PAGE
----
If House Republicans have their way, District of Columbia residents won't be allowed to walk the streets with a joint in their pocket, and they will be allowed to carry a semi-automatic rifle.
The GOP-controlled House approved a spending bill Wednesday that would undo the District's strict gun-control laws and its law decriminalizing possession of small amounts of marijuana. The fate of the spending bill and the amendments will likely depend on negotiations between the House, Senate and White House.
The gun amendment was introduced by Republican Rep. Thomas Massie of Kentucky. Twenty Democrats joined 221 Republicans in voting for it, while four GOP lawmakers voted against it.
A 2008 Supreme Court decision struck down the District's longstanding ban on handgun possession. Residents of the nation's capital must register handguns every three years, complete a safety course and be fingerprinted and photographed. The Massie amendment would get rid of all those, leaving only federal gun-control laws to govern the District.
"It is time for Congress to step in and stop the D.C. government's harassment and punishment of law-abiding citizens who simply want to defend themselves," Massie said in a statement.
Congress has the final say over the District's local laws and budget.
Del. Eleanor Holmes Norton, a Democrat who represents the District in Congress but cannot vote on the House floor, called the amendment dangerous and pledged to defeat it.
"Rep. Massie may think D.C. will be one of the most permissive gun jurisdictions in the country — where you can openly carry assault weapons in the street and get a gun with no background check — but he's wrong," Norton said in a statement.
The marijuana amendment, introduced in committee last month by Republican Rep. Andy Harris of Maryland, would block the District from spending any money to liberalize its pot laws.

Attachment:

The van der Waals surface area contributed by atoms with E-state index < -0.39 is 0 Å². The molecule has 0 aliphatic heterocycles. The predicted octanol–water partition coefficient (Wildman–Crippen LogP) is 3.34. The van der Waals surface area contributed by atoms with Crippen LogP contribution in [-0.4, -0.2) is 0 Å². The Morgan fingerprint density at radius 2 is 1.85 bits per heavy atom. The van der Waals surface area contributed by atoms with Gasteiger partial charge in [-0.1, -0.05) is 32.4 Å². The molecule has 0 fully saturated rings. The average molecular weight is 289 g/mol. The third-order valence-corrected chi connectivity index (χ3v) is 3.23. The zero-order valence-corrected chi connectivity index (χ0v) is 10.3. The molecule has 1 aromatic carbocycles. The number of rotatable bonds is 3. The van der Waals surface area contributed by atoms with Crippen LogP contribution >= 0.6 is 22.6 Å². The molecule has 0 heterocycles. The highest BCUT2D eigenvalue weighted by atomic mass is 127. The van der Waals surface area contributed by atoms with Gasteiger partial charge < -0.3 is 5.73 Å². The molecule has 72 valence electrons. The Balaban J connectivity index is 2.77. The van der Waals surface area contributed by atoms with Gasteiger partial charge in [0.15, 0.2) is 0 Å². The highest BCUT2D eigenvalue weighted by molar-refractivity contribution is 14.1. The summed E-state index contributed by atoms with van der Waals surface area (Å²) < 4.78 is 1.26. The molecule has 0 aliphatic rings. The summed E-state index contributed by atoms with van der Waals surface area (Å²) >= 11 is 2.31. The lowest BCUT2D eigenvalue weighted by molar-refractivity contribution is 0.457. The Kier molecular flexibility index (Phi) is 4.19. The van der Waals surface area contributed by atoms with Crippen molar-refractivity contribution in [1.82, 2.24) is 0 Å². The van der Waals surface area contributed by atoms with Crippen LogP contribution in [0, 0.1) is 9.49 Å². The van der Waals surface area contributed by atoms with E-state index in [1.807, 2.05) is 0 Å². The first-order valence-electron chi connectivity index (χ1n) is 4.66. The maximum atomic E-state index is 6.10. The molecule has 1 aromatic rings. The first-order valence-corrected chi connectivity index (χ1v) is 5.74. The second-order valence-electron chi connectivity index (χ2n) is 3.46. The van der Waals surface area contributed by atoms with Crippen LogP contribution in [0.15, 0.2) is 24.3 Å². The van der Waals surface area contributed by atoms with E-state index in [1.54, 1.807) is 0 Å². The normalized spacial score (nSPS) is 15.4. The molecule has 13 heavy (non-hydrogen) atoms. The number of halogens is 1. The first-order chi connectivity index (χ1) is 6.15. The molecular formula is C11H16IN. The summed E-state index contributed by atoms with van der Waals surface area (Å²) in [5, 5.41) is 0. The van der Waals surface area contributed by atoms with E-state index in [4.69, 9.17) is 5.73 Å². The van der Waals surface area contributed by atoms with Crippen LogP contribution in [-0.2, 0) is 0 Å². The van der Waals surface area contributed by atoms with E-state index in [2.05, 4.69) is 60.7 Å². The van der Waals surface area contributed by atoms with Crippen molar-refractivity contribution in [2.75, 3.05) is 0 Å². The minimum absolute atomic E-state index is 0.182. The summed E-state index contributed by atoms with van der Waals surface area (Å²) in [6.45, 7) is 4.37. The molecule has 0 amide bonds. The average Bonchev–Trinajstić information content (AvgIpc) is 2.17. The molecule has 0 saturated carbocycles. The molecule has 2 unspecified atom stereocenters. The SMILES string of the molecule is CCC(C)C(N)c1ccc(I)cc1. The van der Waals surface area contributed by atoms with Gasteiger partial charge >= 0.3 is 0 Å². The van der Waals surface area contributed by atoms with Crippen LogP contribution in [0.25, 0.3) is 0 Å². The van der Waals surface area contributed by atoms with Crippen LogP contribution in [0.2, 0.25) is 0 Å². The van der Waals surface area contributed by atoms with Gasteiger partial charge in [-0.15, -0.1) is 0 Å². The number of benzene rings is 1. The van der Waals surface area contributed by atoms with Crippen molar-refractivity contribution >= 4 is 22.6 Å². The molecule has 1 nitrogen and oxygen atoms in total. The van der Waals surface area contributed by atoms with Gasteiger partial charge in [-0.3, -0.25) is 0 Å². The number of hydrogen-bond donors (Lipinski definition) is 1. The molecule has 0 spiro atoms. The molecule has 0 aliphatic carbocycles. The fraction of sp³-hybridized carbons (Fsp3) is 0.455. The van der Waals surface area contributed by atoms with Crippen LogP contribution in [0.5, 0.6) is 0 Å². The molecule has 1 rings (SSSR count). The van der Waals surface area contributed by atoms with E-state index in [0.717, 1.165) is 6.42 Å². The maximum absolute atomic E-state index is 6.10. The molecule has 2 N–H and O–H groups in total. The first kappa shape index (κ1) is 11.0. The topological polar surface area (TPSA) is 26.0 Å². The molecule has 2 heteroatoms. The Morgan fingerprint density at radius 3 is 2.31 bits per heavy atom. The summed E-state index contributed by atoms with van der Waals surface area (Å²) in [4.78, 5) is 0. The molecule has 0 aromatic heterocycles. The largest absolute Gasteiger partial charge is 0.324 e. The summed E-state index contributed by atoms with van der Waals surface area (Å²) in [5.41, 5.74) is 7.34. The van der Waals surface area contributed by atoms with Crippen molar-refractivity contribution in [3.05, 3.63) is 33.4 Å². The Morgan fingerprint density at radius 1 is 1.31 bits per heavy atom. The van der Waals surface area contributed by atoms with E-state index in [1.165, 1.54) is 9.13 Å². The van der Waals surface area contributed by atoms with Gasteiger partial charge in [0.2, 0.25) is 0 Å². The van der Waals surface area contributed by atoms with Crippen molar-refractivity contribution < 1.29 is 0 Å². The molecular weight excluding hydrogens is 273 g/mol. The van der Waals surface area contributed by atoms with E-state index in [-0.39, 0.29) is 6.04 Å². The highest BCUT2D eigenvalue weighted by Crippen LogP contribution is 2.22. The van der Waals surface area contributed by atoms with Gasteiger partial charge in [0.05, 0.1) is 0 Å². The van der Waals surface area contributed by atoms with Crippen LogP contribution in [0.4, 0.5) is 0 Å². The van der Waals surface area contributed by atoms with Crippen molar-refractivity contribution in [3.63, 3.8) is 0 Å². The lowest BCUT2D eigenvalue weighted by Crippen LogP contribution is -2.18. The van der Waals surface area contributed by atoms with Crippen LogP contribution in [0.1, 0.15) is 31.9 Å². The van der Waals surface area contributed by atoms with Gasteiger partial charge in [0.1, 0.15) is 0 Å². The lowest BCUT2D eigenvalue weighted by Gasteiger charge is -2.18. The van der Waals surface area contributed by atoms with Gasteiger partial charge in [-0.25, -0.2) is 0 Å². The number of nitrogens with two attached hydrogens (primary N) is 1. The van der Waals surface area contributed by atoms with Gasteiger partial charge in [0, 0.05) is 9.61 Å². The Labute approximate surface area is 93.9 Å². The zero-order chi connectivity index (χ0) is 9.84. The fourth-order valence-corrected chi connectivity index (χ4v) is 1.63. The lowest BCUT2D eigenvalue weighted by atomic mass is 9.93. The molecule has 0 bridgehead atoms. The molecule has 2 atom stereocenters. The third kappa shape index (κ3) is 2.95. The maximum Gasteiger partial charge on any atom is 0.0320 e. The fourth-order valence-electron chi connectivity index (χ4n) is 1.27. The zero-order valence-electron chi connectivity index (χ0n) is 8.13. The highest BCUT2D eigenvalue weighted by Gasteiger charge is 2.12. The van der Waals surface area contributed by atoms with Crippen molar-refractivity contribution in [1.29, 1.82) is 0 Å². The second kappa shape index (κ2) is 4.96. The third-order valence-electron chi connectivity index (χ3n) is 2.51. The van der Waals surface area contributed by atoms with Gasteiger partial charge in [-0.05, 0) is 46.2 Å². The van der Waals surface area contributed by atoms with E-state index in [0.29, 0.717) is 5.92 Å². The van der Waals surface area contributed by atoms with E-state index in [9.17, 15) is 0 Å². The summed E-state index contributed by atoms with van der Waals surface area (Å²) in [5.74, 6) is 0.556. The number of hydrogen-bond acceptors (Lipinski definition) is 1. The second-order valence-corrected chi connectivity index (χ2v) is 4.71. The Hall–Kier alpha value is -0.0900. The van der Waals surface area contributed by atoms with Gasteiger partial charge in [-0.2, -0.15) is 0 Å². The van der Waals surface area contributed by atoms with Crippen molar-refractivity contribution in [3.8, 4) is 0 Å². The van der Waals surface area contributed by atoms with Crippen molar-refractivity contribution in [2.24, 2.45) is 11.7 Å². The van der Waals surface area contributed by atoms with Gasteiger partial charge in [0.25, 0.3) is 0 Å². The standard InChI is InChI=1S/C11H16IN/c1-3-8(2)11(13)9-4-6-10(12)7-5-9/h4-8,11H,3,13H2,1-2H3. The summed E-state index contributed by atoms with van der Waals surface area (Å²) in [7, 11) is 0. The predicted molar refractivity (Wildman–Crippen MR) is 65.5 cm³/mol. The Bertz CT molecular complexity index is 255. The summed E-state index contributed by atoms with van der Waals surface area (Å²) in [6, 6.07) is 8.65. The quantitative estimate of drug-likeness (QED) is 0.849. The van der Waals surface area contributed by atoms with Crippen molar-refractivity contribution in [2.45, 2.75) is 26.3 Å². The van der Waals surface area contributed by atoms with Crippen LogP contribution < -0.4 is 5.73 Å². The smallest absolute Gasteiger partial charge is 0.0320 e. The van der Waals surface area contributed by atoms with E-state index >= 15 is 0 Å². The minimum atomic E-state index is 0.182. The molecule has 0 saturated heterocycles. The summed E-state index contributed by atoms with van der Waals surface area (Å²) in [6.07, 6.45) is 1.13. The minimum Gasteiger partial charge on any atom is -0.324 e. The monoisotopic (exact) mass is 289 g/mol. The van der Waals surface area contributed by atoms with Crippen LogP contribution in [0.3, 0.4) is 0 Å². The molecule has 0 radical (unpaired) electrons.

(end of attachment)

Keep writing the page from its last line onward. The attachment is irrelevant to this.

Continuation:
If enacted, the amendment would put the city in a curious legal position, according to the White House and drug policy groups. Mayor Vincent Gray signed a bill in March that decriminalizes possession of less than one ounce of pot, replacing criminal penalties for simple possession with a $25 fine, one of the nation's lowest.
Because Congress did not pass a resolution disapproving of the local law, it's set to take effect Thursday, and D.C. police are preparing to start issuing citations and inform the public about the policy change. Drug policy experts have voiced concern that the amendment's practical effect would only be to block the District from issuing the $25 fines.
The White House said in a statement that the marijuana amendment undermines states' rights and "poses legal challenges to the Metropolitan Police Department's enforcement of all marijuana laws currently in force in the District."
Harris argued that the decriminalization law was bad policy and would lead more children to smoke marijuana, hurting their brain development. Gray and other city leaders responded by calling for a boycott of Harris' district, which includes popular vacation spots on Maryland's Eastern Shore.
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